IWD 2022: Building women’s capacity in agroforestry to tackle climate change

In celebration of this year’s International Women’s Day commemorated under the theme “Gender equality today for a sustainable tomorrow”, the female staff of the regional secretariat of GWP-Central Africa, took part in a training on good practices of vegetative propagation in agroforestry to promote climate adaptation and build resilience.

The training which was organized by GWP-Cameroon’s partner, United Voices to Serve Forest and Environment (USFE) upon the request of GWP-Cameroon, aimed to showcase how agroforestry can contribute to sustainable development and climate resilience while achieving gender equality.

 In his opening speech, the Executive Director of USFE, Dieudonné NGUINTCHOU, said, “knowledge in agroforestry can contribute to reducing women’s vulnerability to climate change by equipping them with the necessary expertise to promote good practices which will increase food production while building a greener tomorrow”. He added that through such training, the agroforestry sector is a step closer to meeting the 50-50 gender equality target by 2030.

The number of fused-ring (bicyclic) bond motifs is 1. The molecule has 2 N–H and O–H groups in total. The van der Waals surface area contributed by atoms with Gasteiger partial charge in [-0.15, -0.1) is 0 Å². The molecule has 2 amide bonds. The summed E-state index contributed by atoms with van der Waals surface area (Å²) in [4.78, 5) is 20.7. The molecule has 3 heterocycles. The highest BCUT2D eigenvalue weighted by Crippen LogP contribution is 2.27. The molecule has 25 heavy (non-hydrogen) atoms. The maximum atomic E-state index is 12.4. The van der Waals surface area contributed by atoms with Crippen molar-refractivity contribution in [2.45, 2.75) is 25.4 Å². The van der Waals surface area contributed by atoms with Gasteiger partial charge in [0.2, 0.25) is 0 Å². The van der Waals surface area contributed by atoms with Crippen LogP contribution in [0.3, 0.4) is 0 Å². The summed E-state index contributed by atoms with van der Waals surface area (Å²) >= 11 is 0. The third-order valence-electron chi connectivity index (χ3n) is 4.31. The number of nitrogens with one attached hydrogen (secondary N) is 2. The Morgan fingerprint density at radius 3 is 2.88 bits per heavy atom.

The training was divided into two parts: theoretical and practical sessions. The theoretical session featured presentations on key agroforestry concepts, the relationship between agroforestry and climate change, and its contribution to environment and food security.  To support USFE’s work in this domain, GWP-Cameroon donated farming boots to the organization and encouraged them to keep up the good work done so far.

 During the practical session, participants tried out the different vegetative propagation techniques and planted three tree species. Speaking on the training, the WACDEP-G  program coordinator, Murielle Elouga said, “This is the first time GWP-Cameroon is doing something like this with one of its partners and we look forward to future interactions like these with our partners”.

Participants appreciated the training and applauded USFE for the detailed, hands-on training. “It was a very insightful training indeed! Now that I know all the work that goes into growing plants and trees, plus how much we humans need them, I have an even greater appreciation for them”, said Habigaelle, a GWP-CAf intern.